Pain and privilege

The Guardian is in trouble this week for an editorial about David Cameron in which it suggested that while the death of his son was tragic, Cameron’s pain was somewhat reduced by his privilege.

The editorial, now removed, suggested that Cameron’s experience of the NHS would have been considerably worse “had he been forced to wrestle with the understaffed and overmanned hospitals of much of England, or had he been trying to get the system to look after a dying parent”.

Callous? Undoubtedly. But it’s true. As a rich man Cameron has been protected from some of the stress other parents have to go through. Losing a child is horrific, and no amount of money can cushion the horror. But what money can do, what money does do, is cushion you from the cruelties and stresses that poor people face when they’re caring for terminally ill children or grieving their loss.

Here’s an example of that, on a much less dramatic scale. My son is currently in the Children’s Hospital in Glasgow (no need to write in; he’s okay now after a scary week). Because I’m a self-employed media type with a supportive family I don’t have to worry about work: I can survive the loss of income from a week-plus of hospital days and nights, and I don’t have a boss or the DWP breathing down my neck. I drive, so I don’t have to navigate public transport to and from the hospital or shell out for taxis because buses don’t run near where I live. And because I’m not estranged from Adam’s mum neither of us is having to navigate this as a single parent.

I don’t have Cameron’s money or connections, but I have it much easier than many of the other parents of children in the same ward, and of the families of the adults in the main hospital it’s connected to.

And the wider point of the editorial is true too. Cameron has suffered, but his government has made many people suffer more – people who don’t have his money, people who aren’t insulated from the wider consequences of caring for sick family.

I don’t doubt Cameron suffered a horrific loss, or that he grieves any less than any other bereaved parent. But most parents aren’t in a position where they can help lessen the suffering of others. Cameron was.

And yet.

Cameron’s government introduced austerity programmes that have been linked to the deaths of 120,000 people, primarily due to the reduction in the number of nurses.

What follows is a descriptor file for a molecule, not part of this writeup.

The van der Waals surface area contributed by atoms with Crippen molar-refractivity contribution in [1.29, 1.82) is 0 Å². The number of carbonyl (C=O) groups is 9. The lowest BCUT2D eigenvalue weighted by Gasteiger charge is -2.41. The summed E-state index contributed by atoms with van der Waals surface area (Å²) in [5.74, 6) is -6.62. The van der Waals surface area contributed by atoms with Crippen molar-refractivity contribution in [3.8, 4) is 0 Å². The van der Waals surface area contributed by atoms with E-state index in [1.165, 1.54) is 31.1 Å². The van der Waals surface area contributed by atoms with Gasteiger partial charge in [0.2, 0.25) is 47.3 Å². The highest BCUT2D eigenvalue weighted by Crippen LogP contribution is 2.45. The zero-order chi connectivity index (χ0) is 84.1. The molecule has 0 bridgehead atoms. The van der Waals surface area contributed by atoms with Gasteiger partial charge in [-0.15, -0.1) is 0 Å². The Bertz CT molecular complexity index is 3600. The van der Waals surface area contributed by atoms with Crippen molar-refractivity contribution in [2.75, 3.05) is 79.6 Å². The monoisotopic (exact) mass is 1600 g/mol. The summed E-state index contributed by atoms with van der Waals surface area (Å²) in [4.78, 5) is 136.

It didn’t start but it has certainly contributed to the worsening of the NHS, especially in England, especially in adult care.

And the Brexit car crash Cameron instigated is a disaster for the NHS. If no-deal goes ahead, we face a shortage of life-saving medicine; the government is secretly stockpiling extra body bags (and here in Scotland our government is doing the same).

The Spectator – no link, because Spectator – criticises the Guardian and says of Cameron:

The knowledge of pain breeds an empathy deeper and more enduring than political fashion.

Where is the evidence of that in Cameron’s case?


On Twitter, Jess Moxham talks about Cameron’s book and how the personal does not appear to have influenced the political.

After coming to power Cameron began a programme of austerity which saw the steady reduction of all services for disabled children. My son was born in 2009. Our experience of parenting him has aligned with the reality of austerity, and for us it has meant less of everything.

I have never (like him) had a social worker come round and talk to me about the help that is available. We no longer have access to the kind of respite stays at a hospice that he describes. There are longer waiting lists for equipment and therapies. There are fewer therapists.

This is nothing to do with Cameron’s grief, which is personal and painful and not my business, but everything to do with his experience of looking after a disabled child.

I find it hard to understand how he can recognise the importance of the care and support his son and his family received without acknowledging that those resources are no longer available.

…Cameron was in a position of power and he ensured that all of the families with disabled children that came after his got less than his family got.